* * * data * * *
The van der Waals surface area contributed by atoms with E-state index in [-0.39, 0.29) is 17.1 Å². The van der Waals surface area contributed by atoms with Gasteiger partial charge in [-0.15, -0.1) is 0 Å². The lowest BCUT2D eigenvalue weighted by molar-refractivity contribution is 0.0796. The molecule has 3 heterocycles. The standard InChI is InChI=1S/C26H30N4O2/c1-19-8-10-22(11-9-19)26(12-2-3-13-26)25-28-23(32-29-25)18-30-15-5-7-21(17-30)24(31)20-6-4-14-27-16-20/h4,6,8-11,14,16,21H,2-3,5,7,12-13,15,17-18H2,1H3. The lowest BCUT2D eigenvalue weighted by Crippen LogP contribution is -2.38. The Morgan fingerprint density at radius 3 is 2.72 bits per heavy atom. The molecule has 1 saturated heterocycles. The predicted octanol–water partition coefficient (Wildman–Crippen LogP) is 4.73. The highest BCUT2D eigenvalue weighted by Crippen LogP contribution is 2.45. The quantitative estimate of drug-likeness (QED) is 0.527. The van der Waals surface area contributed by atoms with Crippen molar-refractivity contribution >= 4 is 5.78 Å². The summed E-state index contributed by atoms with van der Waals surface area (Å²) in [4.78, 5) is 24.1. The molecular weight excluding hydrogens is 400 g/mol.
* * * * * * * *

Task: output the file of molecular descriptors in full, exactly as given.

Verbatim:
The van der Waals surface area contributed by atoms with E-state index in [-0.39, 0.29) is 17.1 Å². The van der Waals surface area contributed by atoms with Gasteiger partial charge in [-0.15, -0.1) is 0 Å². The lowest BCUT2D eigenvalue weighted by molar-refractivity contribution is 0.0796. The molecule has 3 heterocycles. The standard InChI is InChI=1S/C26H30N4O2/c1-19-8-10-22(11-9-19)26(12-2-3-13-26)25-28-23(32-29-25)18-30-15-5-7-21(17-30)24(31)20-6-4-14-27-16-20/h4,6,8-11,14,16,21H,2-3,5,7,12-13,15,17-18H2,1H3. The lowest BCUT2D eigenvalue weighted by Crippen LogP contribution is -2.38. The Morgan fingerprint density at radius 3 is 2.72 bits per heavy atom. The molecule has 1 saturated heterocycles. The predicted octanol–water partition coefficient (Wildman–Crippen LogP) is 4.73. The highest BCUT2D eigenvalue weighted by Crippen LogP contribution is 2.45. The quantitative estimate of drug-likeness (QED) is 0.527. The van der Waals surface area contributed by atoms with Crippen molar-refractivity contribution >= 4 is 5.78 Å². The summed E-state index contributed by atoms with van der Waals surface area (Å²) in [4.78, 5) is 24.1. The molecular weight excluding hydrogens is 400 g/mol.